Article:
Where We’re Working: Mali
July 16, 2022
Where We’re Working: Mali
In the spring of 2012, the desert city of Timbuktu in northern Mali was attacked and occupied by a coalition of radical Islamist forces. The attack brought Timbuktu to people around the world, as news spread that the invaders had ransacked ancient libraries and destroyed historic shrines dedicated to local Muslim saints. For historians, the name Timbuktu evokes a golden age when this oasis was a crossroads of trade and learning. Photos of burned manuscripts suggested that the entire historical memory of Timbuktu had been lost.
After the initial shock, another story emerged, one of rescue and preservation. Most of Timbuktu’s manuscripts—more than 200,000 from some 36 libraries—had been taken out of the city in advance of the occupation. The rescue was led by Dr. Abdel Kader Haidara, scion of one of the important families of Timbuktu and caretaker of the Mamma Haidara Library, the city’s largest. Transporting manuscripts in metal boxes via boat and truck, Dr. Haidara brought the manuscripts to the Malian capital of Bamako, where they remained packed in their chests while a plan was devised to sort, digitize, and describe them.
With Walid Mourad (HMML field director for the Middle East, Africa, and South Asia), I visited Bamako in August 2013 to meet Dr. Haidara and propose a large-scale digitization project. A second visit in December with Wayne Torborg (HMML director of digital collections and imaging) and HMML board members Tom Barrett and Tom Joyce sealed the deal, and work began that same month.
Working with Dr. Haidara’s organization (SAVAMA-DCI) and the Centre for the Study of Manuscript Cultures in Hamburg, Germany, HMML’s digitization project eventually expanded to 12 studios, supported by an Arcadia Fund grant to HMML, individual HMML donors, and occasional short-term support from SAVAMA-DCI’s other partners.
Timbuktu and Djenné
With work in Bamako well underway, HMML turned its attention to libraries that had remained in Timbuktu, hidden by their owners in the same manner as when the Moroccans invaded in the late sixteenth century and the French in the nineteenth.
Sophie Sarin, a Swedish-British expat who’d been living in Mali for many years, made initial contact with the leaders of the three principal mosques in Timbuktu and secured their agreement for a digitization project. Work began in 2017 as a partnership between HMML and the British Library’s Endangered Archives Programme and continued as HMML’s project until completion in 2020.
Working now for HMML as a project director, Ms. Sarin’s own digitization initiative in Djenné, sister city to Timbuktu, was adopted by HMML after several years of sponsorship by the British Library.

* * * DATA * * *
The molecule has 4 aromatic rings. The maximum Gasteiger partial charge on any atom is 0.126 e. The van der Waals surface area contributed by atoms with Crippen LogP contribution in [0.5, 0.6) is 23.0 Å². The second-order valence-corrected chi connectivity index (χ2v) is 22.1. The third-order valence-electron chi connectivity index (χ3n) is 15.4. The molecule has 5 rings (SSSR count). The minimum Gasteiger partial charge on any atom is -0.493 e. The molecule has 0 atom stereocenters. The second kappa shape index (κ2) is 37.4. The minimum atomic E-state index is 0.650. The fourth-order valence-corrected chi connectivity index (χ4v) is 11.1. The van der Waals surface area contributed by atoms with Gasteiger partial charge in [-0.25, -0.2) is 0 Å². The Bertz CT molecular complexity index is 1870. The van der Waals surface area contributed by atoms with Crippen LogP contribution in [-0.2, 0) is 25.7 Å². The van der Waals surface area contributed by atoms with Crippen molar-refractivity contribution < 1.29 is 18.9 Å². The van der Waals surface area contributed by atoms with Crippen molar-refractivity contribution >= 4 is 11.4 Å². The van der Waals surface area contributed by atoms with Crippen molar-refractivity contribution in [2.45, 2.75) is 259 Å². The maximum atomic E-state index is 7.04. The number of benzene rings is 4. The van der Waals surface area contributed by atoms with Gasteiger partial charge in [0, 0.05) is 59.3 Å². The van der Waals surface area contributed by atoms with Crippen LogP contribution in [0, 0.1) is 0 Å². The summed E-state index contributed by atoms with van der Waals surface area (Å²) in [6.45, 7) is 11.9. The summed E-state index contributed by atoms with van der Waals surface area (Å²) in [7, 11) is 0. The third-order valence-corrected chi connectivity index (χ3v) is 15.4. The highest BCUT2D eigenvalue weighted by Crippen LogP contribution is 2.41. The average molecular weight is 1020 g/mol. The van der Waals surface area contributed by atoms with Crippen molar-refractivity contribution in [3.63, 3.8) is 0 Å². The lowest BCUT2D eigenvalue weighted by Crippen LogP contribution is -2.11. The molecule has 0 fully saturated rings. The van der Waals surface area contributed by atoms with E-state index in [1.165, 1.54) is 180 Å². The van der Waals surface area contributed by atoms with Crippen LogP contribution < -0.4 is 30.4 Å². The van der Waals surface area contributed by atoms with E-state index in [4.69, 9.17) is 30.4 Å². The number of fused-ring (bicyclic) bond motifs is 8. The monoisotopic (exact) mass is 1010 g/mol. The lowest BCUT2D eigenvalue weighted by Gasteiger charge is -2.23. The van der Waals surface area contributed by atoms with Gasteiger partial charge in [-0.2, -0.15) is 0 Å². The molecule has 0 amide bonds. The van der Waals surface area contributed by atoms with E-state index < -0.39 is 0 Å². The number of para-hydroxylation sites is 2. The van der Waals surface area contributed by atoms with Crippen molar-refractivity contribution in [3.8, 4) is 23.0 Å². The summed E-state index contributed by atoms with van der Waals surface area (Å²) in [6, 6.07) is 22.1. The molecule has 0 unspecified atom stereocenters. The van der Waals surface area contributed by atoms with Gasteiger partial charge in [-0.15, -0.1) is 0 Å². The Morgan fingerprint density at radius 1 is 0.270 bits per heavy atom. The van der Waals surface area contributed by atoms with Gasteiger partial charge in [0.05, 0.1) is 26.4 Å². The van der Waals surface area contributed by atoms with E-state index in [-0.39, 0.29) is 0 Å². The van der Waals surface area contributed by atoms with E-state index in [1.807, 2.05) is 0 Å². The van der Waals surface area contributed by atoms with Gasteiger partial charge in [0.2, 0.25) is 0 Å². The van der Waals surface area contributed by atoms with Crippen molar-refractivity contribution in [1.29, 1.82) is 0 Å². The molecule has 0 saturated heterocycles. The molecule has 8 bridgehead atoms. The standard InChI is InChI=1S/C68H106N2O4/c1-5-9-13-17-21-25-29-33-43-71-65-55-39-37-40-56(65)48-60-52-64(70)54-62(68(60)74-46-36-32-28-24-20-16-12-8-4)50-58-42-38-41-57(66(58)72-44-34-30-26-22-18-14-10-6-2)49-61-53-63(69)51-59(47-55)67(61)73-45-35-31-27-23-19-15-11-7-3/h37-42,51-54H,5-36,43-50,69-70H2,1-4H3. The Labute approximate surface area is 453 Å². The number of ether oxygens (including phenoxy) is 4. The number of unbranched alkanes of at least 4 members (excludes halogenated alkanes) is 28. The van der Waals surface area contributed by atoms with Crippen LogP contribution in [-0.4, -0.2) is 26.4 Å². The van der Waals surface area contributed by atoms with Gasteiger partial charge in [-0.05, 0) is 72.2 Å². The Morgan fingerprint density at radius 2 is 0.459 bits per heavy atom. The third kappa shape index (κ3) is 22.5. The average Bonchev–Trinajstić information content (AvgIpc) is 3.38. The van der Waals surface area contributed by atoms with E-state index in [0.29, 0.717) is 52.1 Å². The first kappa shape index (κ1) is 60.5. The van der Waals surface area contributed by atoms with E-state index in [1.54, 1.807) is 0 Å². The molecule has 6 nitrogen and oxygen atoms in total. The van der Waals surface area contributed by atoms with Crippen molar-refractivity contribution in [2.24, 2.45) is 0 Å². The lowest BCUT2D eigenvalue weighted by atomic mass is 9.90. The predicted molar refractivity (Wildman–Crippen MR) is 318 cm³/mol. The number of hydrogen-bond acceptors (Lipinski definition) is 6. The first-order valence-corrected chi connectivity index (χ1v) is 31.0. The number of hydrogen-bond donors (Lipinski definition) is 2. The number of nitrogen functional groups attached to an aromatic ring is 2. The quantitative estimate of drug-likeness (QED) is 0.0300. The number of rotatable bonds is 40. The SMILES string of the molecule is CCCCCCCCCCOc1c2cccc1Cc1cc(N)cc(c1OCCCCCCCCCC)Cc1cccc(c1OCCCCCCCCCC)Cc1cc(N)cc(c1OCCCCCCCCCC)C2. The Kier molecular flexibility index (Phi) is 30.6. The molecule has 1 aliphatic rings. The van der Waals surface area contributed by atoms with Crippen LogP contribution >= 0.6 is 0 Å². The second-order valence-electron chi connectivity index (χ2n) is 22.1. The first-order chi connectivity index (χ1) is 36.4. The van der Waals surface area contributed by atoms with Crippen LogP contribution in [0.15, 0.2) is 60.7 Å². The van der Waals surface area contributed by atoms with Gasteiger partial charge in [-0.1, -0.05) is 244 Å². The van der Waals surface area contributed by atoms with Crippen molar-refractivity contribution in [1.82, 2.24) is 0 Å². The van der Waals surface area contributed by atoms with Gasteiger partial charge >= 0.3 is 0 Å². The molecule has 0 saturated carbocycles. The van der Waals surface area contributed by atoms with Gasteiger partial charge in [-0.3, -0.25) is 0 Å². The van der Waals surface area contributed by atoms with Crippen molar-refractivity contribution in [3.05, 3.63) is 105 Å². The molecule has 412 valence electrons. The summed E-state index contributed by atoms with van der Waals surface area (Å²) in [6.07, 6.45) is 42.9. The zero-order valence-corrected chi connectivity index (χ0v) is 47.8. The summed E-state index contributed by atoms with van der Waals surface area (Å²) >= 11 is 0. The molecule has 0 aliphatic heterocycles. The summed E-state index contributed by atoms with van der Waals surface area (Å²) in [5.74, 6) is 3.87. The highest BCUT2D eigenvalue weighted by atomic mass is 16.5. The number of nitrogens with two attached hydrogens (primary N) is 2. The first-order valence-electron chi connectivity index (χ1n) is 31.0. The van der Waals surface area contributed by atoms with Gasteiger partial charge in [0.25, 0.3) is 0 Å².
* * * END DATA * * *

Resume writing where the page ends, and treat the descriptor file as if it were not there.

In both Timbuktu and Djenné, HMML partnered with AMALIA, an Italian conservation association founded by Dr. Maria Luisa Russo. AMALIA trains local librarians in how to make protective boxes for their manuscripts and other conservation treatments.
Today, cameras are still operating in Bamako and Djenné. The key task—reading the manuscripts and describing them for online access—is well underway with two HMML catalogers of West African manuscripts: Dr. Ali Diakité and Dr. Paul Naylor, with us through grants from the Mildred Kellogg Trust and the National Endowment for the Humanities. Dr. Diakité and Dr. Naylor have already made more than 17,000 of Mali’s manuscripts available online in HMML Reading Room, including the entire collection of the Aboubacar Ben Said Library and the Bibliothèque de Manuscrits al-Imam Essayouti. Their work is reshaping perceptions of an important tradition of African Islam and has already been featured in global media. You can read more about their findings at hmml.org/stories/tags/mali.
In the last few years, the general security situation in Mali has deteriorated. Visits to Timbuktu and many other locations now require support from United Nations peacekeepers. The central government’s control of most of the country is weak or nonexistent, and much of Mali has become a “no-go” area for visitors.
A coup in 2020 imposed military rule, and promised elections have been repeatedly delayed. Neighboring countries have levied sanctions and land blockades, and France is reducing their military presence. Fortunately, HMML was able to get preservation projects off the ground, and we continue to support our partners through difficult times. The project in Bamako should be completed this year. We will keep our colleagues in Djenné busy until they run out of manuscripts. And with each photograph that arrives at HMML, the written heritage of Mali can be widely shared, learned from, and celebrated.
This story originally appeared in the Summer 2022 issue of HMML Magazine.